PRIME MINISTER:

We are in constant touch with the Russians, the Foreign Secretary is meeting Foreign Minister Kozyrev very possibly at this moment, they are certainly meeting today. When I spoke to President Yeltsin from Bonn on Friday of last week, he responded immediately to our concerns about the escalation and I believe took action immediately so I think yes, they do have a role to play.

QUESTION (CH4 NEWS):

Wasn't the determination and the toughness of the Bosnian Serbs underestimated here? Wasn't it always likely that they were going to take hostages? Are you happy that the lessons of previous air strikes were properly learned?

PRIME MINISTER:

I think it is very easy to suddenly say when they have taken hostages that you ought not have had people in exposed positions. It is very easy to say that in retrospect but of course they weren't in exposed positions for no good reason; they were in exposed positions - observation posts for the protection of the towns. The UNMOs were out there for very good strategic reason, brave men doing a job that they believed in for sound reasons for the overall success of the mission so I don't think with hindsight that I would wish to enter any criticism of the Commanders on the ground.

On the general question of air strikes that you raised, of course, when this whole dispute began some three years or so ago, there were some who thought that all the West needed to do or perhaps should do was to lay back and handle the matter with fairly substantial air strikes. I always thought that was unreal and wasn't a proposition that ever commended itself to the British military advice that I had or that I ever thought was remotely likely.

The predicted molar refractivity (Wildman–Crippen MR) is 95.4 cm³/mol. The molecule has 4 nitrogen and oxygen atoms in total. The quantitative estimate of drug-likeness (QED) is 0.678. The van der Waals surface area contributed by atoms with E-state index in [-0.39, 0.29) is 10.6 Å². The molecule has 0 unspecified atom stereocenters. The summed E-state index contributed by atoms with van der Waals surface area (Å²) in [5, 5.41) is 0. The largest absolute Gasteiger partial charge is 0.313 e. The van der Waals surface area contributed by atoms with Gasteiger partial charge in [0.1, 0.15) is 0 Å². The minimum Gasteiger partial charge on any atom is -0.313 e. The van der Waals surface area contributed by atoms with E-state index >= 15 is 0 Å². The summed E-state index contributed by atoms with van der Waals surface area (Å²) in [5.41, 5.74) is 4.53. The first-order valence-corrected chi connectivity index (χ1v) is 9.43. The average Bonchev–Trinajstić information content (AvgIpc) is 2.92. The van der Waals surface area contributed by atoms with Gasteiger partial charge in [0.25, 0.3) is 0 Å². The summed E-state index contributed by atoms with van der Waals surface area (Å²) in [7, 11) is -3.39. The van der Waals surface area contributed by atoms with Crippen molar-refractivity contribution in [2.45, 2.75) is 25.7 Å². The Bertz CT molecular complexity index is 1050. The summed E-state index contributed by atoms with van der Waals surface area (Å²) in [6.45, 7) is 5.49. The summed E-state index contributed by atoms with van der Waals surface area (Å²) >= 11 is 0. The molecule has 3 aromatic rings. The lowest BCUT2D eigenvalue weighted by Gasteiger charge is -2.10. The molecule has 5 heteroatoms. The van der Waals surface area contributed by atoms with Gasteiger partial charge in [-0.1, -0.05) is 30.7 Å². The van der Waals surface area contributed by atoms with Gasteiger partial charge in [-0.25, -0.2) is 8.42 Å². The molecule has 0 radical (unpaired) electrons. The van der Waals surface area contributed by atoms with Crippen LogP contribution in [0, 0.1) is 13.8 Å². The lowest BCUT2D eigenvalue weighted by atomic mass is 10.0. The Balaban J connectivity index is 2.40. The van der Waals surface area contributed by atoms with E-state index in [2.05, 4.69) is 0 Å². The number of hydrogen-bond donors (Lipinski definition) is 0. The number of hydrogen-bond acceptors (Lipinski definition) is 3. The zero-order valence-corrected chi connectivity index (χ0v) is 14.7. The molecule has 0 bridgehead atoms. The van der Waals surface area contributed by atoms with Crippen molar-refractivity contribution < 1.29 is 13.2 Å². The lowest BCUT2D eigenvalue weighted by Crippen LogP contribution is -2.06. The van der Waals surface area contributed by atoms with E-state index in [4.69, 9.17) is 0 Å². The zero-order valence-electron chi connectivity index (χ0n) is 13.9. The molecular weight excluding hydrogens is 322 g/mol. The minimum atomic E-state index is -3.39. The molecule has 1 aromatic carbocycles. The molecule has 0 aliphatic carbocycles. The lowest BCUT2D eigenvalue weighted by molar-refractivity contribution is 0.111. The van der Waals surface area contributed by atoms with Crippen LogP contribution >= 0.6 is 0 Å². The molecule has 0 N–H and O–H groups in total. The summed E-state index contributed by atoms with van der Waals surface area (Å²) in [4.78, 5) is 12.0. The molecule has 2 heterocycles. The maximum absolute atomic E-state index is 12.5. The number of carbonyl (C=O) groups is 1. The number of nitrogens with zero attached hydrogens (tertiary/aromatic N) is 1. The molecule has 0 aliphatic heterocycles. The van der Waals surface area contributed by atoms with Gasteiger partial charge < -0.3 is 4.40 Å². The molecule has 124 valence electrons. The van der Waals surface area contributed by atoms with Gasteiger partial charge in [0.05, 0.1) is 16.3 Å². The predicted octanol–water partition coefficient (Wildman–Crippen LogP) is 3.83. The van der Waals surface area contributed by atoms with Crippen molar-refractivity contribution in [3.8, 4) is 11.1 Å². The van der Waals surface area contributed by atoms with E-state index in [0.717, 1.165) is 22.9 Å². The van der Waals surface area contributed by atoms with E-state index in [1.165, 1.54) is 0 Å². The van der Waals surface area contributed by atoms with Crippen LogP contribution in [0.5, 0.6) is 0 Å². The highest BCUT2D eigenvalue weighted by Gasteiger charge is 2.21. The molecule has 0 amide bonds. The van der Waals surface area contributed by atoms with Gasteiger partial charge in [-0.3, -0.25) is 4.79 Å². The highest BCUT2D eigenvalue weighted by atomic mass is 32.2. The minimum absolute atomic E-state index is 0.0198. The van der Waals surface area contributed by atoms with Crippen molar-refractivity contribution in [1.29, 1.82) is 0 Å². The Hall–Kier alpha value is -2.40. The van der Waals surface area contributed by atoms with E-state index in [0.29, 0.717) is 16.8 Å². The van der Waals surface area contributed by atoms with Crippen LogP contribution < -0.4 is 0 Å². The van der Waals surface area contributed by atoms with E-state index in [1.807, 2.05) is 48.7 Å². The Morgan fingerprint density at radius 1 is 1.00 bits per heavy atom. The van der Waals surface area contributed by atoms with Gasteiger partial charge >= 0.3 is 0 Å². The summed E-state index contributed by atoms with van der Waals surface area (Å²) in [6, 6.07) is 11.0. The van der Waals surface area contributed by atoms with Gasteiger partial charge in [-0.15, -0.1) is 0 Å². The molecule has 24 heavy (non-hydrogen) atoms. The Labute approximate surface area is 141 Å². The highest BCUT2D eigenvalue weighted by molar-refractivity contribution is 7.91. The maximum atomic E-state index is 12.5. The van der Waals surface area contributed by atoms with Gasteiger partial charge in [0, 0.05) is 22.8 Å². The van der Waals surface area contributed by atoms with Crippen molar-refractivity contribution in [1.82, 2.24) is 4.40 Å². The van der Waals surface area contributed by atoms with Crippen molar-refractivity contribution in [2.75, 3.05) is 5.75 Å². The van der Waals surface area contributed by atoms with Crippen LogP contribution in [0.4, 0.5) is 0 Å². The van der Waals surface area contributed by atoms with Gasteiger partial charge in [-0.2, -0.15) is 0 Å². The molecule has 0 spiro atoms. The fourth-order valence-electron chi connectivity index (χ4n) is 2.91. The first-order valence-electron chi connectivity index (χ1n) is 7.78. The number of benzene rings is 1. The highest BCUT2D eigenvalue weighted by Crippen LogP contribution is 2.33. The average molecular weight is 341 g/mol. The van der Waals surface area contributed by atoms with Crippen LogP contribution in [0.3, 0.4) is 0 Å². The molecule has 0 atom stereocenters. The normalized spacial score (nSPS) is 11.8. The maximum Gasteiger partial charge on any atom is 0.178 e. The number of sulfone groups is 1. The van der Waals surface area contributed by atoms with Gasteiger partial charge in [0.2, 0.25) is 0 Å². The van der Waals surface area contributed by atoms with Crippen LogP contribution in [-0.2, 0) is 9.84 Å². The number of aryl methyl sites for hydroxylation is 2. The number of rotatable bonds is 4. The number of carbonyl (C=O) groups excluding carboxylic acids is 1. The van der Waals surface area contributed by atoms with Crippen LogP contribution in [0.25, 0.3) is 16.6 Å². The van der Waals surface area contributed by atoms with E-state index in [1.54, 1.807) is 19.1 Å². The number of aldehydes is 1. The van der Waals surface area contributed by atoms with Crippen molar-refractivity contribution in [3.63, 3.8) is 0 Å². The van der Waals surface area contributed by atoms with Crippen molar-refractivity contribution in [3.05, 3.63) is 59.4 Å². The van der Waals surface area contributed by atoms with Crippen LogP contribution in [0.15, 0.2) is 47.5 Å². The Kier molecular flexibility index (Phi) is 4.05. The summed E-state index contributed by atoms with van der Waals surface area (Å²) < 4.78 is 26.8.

People may say that if you hadn't put troops on the ground, the United Nations personnel on the ground, no hostages could have been taken but I would have thought that civilian hostages put near the sort of targets that might have been attacked from the air would have been just as likely if we had tried just to deal with air attacks, apart from which the prospect of delivering humanitarian aid with air attacks was negligible, there was no prospect of it whatsoever. The prospect of actually ending the conflict from the air was, on the basis of every single piece of military advice I ever had, equally impossible so although some felt two or three years ago that all we had to do was to unleash air attacks from the relative safety of 5,000 feet, that was never a credible posture for the West to entertain, it wasn't then and isn't now.